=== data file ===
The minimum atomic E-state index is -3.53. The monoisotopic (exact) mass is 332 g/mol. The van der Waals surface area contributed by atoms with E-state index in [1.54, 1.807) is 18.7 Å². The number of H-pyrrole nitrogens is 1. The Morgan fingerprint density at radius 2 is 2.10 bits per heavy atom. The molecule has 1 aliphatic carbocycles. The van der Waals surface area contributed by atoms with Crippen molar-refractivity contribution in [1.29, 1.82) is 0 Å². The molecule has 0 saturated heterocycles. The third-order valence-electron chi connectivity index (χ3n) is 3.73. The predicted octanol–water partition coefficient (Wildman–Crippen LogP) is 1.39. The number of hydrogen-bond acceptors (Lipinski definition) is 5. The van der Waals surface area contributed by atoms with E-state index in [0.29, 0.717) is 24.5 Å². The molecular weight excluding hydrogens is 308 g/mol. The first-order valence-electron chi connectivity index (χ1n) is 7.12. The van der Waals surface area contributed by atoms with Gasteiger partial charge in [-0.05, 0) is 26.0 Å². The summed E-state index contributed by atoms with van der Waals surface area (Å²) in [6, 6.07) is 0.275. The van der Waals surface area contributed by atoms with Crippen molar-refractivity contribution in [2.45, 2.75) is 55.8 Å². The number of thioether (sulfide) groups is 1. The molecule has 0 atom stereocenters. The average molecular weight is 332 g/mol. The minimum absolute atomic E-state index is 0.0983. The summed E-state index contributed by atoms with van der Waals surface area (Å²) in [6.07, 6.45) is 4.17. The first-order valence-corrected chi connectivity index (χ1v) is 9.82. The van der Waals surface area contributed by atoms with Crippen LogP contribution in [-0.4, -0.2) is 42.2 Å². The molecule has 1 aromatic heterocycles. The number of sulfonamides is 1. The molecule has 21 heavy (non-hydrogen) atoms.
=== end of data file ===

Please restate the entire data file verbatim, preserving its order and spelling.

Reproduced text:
The minimum atomic E-state index is -3.53. The monoisotopic (exact) mass is 332 g/mol. The van der Waals surface area contributed by atoms with E-state index in [1.54, 1.807) is 18.7 Å². The number of H-pyrrole nitrogens is 1. The Morgan fingerprint density at radius 2 is 2.10 bits per heavy atom. The molecule has 1 aliphatic carbocycles. The van der Waals surface area contributed by atoms with Crippen molar-refractivity contribution in [1.29, 1.82) is 0 Å². The molecule has 0 saturated heterocycles. The third-order valence-electron chi connectivity index (χ3n) is 3.73. The predicted octanol–water partition coefficient (Wildman–Crippen LogP) is 1.39. The number of hydrogen-bond acceptors (Lipinski definition) is 5. The van der Waals surface area contributed by atoms with E-state index in [0.29, 0.717) is 24.5 Å². The molecular weight excluding hydrogens is 308 g/mol. The first-order valence-electron chi connectivity index (χ1n) is 7.12. The van der Waals surface area contributed by atoms with Gasteiger partial charge in [-0.05, 0) is 26.0 Å². The summed E-state index contributed by atoms with van der Waals surface area (Å²) in [6, 6.07) is 0.275. The van der Waals surface area contributed by atoms with Crippen molar-refractivity contribution in [2.45, 2.75) is 55.8 Å². The number of thioether (sulfide) groups is 1. The molecule has 0 atom stereocenters. The average molecular weight is 332 g/mol. The minimum absolute atomic E-state index is 0.0983. The summed E-state index contributed by atoms with van der Waals surface area (Å²) in [6.07, 6.45) is 4.17. The first-order valence-corrected chi connectivity index (χ1v) is 9.82. The van der Waals surface area contributed by atoms with Crippen LogP contribution in [-0.4, -0.2) is 42.2 Å². The molecule has 1 aromatic heterocycles. The number of sulfonamides is 1. The molecule has 21 heavy (non-hydrogen) atoms.